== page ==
The U.S. Naval Institute is maintaining and preserving the former Naval Historical Foundation website so readers and former NHF members can still access past issues of Pull Together and other content. NHF has decommissioned and is no longer accepting new members or donations. NHF members are being converted to members of the Naval Institute. If you have questions, please contact the Naval Institute via email at [email protected] or by phone at 800-233-8764.Not a member of the Naval Institute? Here’s how to join!

BOOK REVIEW – 1812: The Navy’s War

daughan 1812 navys warBy George C. Daughan, Basic Books, New York, (2011).

Reviewed by Rear Admiral William J. Holland, Jr. U.S. Navy (Retired)

This is a splendid history. While documenting the courage, skill and luck of the tiny American Navy, Professor Daughan describes the machinations of the then principle players on a world stage in vastly greater breadth and detail than is usually thought about or studied in the United States. For example, the major role that Napoleon’s invasion of Russia played in influencing the British government’s policy related to the United States is described in detail. Manifest throughout the book is the ignorance and self-deception of all the governments in judging the motivations of their enemy. Among other positions that echo in today’s world was a Congress that borrowed rather than tax to fund the war, enriching the bankers who opposed the war but loaned the money at high rates of interest.

As far as the exploits of the American Navy, these are fully detailed but Professor Daughan explains their effects on the war as a whole, not just individual battles. All the regular stories are here in full: the Constitution under three different skippers, the plucky sloops of war that universally outfought their heavier opponents in single ship combat, the ship-building races on Lakes Erie and Ontario.

But the depth of focus is well beyond the individual ship actions or the sideline issues of politics and personalities. Commodore John Rodgers’ cruise in 1812 is an example. Rodgers squadron included most of the Navy’s warships that were ready for sea at the start of the war, including two of the three heavy frigates, President and United States. Setting a course to intercept the Jamaica convoy in which over a hundred merchantmen sailed from the Caribbean to England each June and July, the Americans missed the convoy as it slipped by in heavy fog. Disgusted, his second in command, Stephen Decatur, labeled this voyage as a failure – and it was generally considered so in earlier histories. But Professor Daughan differs: he believes the voyage was a strategic success. The concentration forced the Royal Navy’s Halifax Squadron to keep together in chase instead of being able to spread out to blockade the American ports. So in the first few weeks after the declaration of war, dozens of American merchantmen were able to return unhindered to ports along the East Coast – many later to be converted to privateers.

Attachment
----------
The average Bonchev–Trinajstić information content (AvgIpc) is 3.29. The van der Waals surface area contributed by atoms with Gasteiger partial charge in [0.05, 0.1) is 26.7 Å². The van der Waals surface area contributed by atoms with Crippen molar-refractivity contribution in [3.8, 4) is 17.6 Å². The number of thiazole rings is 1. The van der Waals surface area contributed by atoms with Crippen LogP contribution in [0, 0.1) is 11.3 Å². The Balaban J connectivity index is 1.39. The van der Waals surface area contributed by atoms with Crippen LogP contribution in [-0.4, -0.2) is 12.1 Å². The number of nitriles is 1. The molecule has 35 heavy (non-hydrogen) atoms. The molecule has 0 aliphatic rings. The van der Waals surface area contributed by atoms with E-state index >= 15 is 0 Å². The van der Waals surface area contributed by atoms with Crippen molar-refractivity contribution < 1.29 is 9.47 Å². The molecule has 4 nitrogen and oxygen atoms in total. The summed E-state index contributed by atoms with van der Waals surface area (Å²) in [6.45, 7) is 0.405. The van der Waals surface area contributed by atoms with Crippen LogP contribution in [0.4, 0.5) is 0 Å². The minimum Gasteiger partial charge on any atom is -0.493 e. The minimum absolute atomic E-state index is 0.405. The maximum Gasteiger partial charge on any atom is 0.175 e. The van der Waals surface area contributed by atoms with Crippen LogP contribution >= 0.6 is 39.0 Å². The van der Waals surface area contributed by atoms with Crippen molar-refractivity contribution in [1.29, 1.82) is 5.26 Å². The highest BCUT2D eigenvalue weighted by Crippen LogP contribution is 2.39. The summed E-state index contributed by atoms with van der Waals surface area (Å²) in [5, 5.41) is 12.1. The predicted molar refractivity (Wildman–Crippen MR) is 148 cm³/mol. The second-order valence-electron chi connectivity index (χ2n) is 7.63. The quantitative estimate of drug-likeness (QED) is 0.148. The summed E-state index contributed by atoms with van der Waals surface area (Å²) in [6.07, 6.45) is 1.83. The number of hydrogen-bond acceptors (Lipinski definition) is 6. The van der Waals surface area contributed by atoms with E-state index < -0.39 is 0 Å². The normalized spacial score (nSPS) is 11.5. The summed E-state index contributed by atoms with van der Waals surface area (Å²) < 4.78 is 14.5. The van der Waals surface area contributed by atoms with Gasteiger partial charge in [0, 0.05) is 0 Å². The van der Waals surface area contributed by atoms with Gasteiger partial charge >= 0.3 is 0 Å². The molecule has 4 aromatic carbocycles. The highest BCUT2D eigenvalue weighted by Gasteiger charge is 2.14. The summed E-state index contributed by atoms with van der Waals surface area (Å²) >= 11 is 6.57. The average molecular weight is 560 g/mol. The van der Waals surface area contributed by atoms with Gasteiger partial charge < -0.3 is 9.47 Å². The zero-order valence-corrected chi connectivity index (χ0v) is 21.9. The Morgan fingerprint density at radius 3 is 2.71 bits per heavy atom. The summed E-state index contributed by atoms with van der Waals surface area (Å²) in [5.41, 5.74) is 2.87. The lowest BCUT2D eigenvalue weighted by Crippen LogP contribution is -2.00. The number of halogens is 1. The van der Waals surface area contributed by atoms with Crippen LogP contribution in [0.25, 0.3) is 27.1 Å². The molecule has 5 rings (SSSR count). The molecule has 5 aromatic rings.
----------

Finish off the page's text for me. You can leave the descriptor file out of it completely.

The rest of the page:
Of interest to all officers are the portrayals of the unreserved egotism and over preening pride of many individual officers and the resulting jealousies and failures those characteristics created. In the case of Lawrence, it cost the loss of Chesapeake. For Decatur and Bainbridge these characteristics set up the fateful duel that ended the life of one and the career of the other. While trumpeting of these and other officers’ efforts in establishing the heritage of daring, heroism and skill for the Navy, today’s Navy should be grateful that these less desirable personality traits have been ameliorated as serious features of its officer corps.

Among the most interesting insights is Professor Daughan’s judgment on the effect of the American invasion attempts in Canada; all ultimately defeated. Demanded by enthusiastic War Hawks unencumbered by knowledge or experience who predicted that the Canadians would flock to U.S. banners, these incursions became the groundwork for a unified Canada. While British regular troops were key in defense, Canadians as part of the regular army and as militia became important in the defeat of the American attempts. In so doing the idea and the spirit of a Canadian nation was created. Using this gauge, the War of 1812 deserves to be more celebrated by our northern neighbor than in the United States.

This reviewer’s first study about this war was Teddy Roosevelt’s iconic “War of 1812” which I read in 1949. Several more have enlightened my mind and graced my library since. Without question however, this history of that period is the best there is. Anyone interested in the period or in the early traditions of the United States Navy should read this book. Anyone serious about these things should own a copy.

Rear Admiral Holland is the Vice President of the Naval Historical Foundation and Editor-in-Chief of the Foundation’s book, “The Navy.”

Amazon Button

Spread the word. Share this post!